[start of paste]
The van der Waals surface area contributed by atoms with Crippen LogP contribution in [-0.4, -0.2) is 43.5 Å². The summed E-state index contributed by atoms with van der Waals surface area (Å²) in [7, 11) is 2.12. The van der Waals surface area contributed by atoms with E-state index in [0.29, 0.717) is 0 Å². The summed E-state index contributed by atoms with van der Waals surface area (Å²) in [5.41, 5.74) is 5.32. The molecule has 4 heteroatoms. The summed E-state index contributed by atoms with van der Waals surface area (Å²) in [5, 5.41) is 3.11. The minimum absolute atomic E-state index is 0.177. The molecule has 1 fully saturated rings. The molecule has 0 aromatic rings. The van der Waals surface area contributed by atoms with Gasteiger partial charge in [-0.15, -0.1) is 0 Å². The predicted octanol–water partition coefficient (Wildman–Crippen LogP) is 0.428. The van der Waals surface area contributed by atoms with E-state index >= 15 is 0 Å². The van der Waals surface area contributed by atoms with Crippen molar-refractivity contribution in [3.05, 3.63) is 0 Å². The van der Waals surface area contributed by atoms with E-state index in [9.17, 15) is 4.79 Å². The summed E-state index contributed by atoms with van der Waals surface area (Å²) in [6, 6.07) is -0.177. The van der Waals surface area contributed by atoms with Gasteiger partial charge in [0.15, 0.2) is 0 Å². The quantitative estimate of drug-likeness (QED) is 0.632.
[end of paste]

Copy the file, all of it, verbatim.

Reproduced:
The van der Waals surface area contributed by atoms with Crippen LogP contribution in [-0.4, -0.2) is 43.5 Å². The summed E-state index contributed by atoms with van der Waals surface area (Å²) in [7, 11) is 2.12. The van der Waals surface area contributed by atoms with E-state index in [0.29, 0.717) is 0 Å². The summed E-state index contributed by atoms with van der Waals surface area (Å²) in [5.41, 5.74) is 5.32. The molecule has 4 heteroatoms. The summed E-state index contributed by atoms with van der Waals surface area (Å²) in [5, 5.41) is 3.11. The minimum absolute atomic E-state index is 0.177. The molecule has 1 fully saturated rings. The molecule has 0 aromatic rings. The van der Waals surface area contributed by atoms with Gasteiger partial charge in [-0.15, -0.1) is 0 Å². The predicted octanol–water partition coefficient (Wildman–Crippen LogP) is 0.428. The van der Waals surface area contributed by atoms with E-state index >= 15 is 0 Å². The van der Waals surface area contributed by atoms with Crippen molar-refractivity contribution in [3.05, 3.63) is 0 Å². The van der Waals surface area contributed by atoms with E-state index in [9.17, 15) is 4.79 Å². The summed E-state index contributed by atoms with van der Waals surface area (Å²) in [6, 6.07) is -0.177. The van der Waals surface area contributed by atoms with Gasteiger partial charge in [0.15, 0.2) is 0 Å². The quantitative estimate of drug-likeness (QED) is 0.632.